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Africa imports $35 billion worth of food a year

Africa is still suffering from its inability to meet the challenge of food self-sufficiency, despite its enormous agricultural potential, which should enable it to emerge from dependence on food aid and save millions of people from starvation. This issue was discussed at the seventh edition of the African Leadership Forum in Accra, Ghana. Politicians from across the continent are reflecting on how to unleash the continent’s agricultural potential by promoting intra-African trade.

Africa has seen an increase in average agricultural productivity of 13% per year between 2015 and 2020. Not enough to meet the challenges of its development. According to AfDB estimates, agricultural production is set to triple by 2030, from $280 billion a year to $1,000 billion. To achieve this goal, Africa’s agricultural potential must be exploited to the full. This means removing obstacles to agricultural development, mobilizing the necessary investments along the entire food value chain, and applying best practices.

“There are best practices that can be scaled up in our continent. The problem with us is that we are not coming together and learning from lessons to bring  about productive capacity in our countries. So I think we need to invest in agriculture as the basis of any development.”

Hailemariam Desalegn, Former Prime MinisterEthiopia

The continent’s economic and regional integration is an asset that should encourage efforts to develop intensive and industrial agriculture. The African Continental Free Trade Area (AFCFTA) is a tool for guaranteeing the flow of production between the 47 states that have ratified the AFCFTA agreement. For former Nigerian president Olusegun Obasanjo, Africa’s agricultural potential can flourish if the term “agriculture” is changed to “agri-business”. Agri-business has the advantage of developing the sector’s value chain, from land preparation to production and the means of production. This should encourage the emergence of a more dynamic and productive sector. 

“I believe we should stop talking of agriculture but instead of agri-business. When you talk of agri-business, you take everything together. I would not want to continue to remain in producing crops or products that will go to Europe to add value and send back here.We in West Africa and Central Africa produce more that 75% of cocoa in the world. South Africa does not produce cocoa but they eat chocolate. Why can the cocoa we produce in Ghana and cote d’ivoire be turned into chocolate and be sent to Kenya and Tanzania, to South Africa without going to Switzerland.”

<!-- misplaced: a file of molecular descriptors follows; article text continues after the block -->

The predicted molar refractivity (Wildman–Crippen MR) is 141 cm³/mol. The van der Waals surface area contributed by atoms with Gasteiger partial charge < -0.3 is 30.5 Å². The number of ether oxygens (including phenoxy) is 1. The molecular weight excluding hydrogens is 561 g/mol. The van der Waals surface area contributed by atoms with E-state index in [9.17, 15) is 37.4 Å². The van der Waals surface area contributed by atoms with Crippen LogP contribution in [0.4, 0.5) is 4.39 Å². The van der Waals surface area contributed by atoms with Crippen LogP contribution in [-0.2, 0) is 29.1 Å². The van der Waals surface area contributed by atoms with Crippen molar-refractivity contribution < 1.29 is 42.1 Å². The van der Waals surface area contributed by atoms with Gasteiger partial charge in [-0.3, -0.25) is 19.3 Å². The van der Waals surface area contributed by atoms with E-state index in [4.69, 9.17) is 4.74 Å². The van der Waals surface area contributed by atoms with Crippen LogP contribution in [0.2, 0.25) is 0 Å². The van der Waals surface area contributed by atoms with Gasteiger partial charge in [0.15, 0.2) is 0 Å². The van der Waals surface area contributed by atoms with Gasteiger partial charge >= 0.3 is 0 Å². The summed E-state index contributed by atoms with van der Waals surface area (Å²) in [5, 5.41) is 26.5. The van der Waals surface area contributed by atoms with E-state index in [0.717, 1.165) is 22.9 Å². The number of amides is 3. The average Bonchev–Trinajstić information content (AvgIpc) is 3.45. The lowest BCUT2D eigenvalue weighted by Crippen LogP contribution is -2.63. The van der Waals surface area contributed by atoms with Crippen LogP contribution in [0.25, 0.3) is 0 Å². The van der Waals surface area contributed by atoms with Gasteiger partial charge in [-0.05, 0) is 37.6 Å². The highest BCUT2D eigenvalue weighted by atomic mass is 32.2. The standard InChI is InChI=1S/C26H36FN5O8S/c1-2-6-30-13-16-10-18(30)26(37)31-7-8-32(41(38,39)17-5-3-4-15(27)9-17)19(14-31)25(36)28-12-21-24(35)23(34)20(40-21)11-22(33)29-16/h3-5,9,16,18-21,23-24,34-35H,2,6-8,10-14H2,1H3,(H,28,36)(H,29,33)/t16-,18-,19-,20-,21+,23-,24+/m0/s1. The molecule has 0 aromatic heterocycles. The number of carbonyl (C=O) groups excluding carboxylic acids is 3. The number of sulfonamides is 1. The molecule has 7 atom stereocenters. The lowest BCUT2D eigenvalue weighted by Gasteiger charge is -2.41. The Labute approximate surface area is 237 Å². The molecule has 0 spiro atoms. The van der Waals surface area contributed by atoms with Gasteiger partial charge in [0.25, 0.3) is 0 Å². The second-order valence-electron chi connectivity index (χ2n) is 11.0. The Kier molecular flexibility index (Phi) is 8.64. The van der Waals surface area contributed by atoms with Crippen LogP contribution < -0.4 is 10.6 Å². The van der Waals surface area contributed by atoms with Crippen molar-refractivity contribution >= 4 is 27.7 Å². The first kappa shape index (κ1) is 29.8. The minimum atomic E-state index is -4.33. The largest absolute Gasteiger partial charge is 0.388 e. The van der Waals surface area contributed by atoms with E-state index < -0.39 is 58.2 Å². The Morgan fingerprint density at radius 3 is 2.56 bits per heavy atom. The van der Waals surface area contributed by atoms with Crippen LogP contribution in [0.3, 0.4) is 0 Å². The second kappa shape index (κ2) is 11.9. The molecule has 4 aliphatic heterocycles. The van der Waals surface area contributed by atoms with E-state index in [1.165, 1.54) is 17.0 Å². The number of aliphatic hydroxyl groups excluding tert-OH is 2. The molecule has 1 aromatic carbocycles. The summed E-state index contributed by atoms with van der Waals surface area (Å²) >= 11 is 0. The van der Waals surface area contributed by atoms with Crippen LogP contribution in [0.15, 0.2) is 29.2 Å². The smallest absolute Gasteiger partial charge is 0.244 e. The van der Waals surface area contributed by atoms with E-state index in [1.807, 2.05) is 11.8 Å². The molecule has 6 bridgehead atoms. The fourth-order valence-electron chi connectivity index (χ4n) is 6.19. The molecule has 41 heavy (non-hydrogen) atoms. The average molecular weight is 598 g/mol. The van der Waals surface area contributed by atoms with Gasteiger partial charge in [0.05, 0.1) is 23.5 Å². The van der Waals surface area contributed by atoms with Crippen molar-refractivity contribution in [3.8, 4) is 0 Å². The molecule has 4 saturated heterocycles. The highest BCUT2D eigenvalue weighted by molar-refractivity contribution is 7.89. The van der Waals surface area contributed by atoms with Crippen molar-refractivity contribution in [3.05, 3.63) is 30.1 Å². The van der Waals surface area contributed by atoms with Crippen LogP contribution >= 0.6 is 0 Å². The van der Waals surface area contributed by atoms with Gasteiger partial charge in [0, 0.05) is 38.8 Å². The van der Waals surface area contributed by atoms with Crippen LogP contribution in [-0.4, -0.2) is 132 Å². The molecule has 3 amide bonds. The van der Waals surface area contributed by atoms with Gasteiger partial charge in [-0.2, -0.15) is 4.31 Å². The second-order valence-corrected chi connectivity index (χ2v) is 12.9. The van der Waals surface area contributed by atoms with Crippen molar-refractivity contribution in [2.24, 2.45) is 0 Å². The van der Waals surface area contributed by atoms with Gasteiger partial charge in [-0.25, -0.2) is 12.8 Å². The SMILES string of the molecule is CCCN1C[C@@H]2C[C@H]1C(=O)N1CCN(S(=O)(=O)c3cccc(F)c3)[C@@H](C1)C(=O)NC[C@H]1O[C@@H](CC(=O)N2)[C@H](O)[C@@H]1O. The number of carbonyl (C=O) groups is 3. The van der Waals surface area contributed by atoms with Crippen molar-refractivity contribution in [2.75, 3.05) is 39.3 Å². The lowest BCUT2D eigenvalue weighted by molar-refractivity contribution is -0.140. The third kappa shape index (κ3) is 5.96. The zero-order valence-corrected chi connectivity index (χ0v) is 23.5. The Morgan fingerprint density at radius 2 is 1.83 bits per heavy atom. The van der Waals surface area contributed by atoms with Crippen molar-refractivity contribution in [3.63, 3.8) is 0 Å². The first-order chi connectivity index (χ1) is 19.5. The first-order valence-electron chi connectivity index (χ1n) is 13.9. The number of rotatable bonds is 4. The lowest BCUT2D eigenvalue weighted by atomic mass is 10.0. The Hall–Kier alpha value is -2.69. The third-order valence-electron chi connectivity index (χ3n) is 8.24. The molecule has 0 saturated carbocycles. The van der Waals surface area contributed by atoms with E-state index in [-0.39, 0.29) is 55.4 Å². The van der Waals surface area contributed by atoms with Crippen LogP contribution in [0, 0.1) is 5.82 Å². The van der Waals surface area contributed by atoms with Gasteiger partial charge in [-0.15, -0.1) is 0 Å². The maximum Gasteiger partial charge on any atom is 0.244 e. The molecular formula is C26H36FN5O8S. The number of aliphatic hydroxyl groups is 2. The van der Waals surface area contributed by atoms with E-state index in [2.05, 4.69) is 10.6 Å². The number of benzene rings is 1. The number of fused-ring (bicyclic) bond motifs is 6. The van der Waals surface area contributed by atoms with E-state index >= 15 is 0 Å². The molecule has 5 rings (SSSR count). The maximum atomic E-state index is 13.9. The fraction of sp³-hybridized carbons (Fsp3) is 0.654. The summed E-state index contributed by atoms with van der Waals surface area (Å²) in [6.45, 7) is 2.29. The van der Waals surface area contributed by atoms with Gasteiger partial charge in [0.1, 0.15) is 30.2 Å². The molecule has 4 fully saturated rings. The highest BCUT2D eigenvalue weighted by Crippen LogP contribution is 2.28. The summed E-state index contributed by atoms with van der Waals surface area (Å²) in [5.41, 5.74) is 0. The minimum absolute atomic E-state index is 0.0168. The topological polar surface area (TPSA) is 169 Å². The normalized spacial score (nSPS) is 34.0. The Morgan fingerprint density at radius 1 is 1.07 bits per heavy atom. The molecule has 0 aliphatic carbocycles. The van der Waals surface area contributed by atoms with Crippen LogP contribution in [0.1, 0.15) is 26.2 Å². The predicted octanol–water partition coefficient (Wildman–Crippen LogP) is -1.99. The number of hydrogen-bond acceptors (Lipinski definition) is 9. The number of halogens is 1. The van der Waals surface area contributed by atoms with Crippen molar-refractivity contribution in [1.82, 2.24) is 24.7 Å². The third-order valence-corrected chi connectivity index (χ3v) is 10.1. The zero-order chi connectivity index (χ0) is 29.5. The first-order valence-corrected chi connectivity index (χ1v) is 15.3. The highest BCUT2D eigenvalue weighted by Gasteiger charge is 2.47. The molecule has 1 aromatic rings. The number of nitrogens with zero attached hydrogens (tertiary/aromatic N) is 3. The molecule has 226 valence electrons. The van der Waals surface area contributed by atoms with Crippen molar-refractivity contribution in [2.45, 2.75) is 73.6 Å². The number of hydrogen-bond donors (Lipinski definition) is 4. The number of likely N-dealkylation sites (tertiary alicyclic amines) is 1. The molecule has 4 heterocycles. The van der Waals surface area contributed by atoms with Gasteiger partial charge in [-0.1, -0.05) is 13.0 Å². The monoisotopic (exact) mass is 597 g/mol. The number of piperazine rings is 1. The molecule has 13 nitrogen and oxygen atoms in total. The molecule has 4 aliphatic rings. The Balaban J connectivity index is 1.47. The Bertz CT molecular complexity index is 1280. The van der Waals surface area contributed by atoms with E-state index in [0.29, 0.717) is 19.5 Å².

Olusegun Obasanjo, Former head of stateNigeria

Africa has almost 600 million hectares of uncultivated arable land. This represents 60% of the world’s total uncultivated arable land. This potential, if properly exploited, should make it possible not only to meet the urgent challenge of achieving food self-sufficiency on the continent, but also to feed the planet and thus significantly stimulate its economic growth. Yet the continent imports around $35 billion worth of foodstuffs every year, according to the AfDB, despite this enormous potential. In the opinion of former Ethiopian Prime Minister Hailemariam, this problem is also due to the quality of partnerships, which are not conducive to local industrial production.

“Our partners should not come for food aid, they should support us to come up with production and increase our production capacity. You can see that billions and billions of dollars are invested in food aid and emergency and all kinds of things and people are waiting for emergencies to come and to support billions of dollars rather than investing in our production capacity. I think we have to make sure that we are engaging with our partners in terms of having such a kind of engagement.”

Hailemariam Desalegn, Former Prime MinisterEthiopia

Unlocking the continent’s agricultural potential is a must if we are to achieve the objectives of the Agenda 2030 of the African Union. But it’s also a major challenge, given the continent’s infrastructure shortcomings. Unlocking the continent’s agricultural potential, which should also create jobs, reduce poverty, generate equitable growth and transform the region’s economies, is the foundation of a strong and prosperous Africa, given that the agricultural sector is an important pillar for growth.


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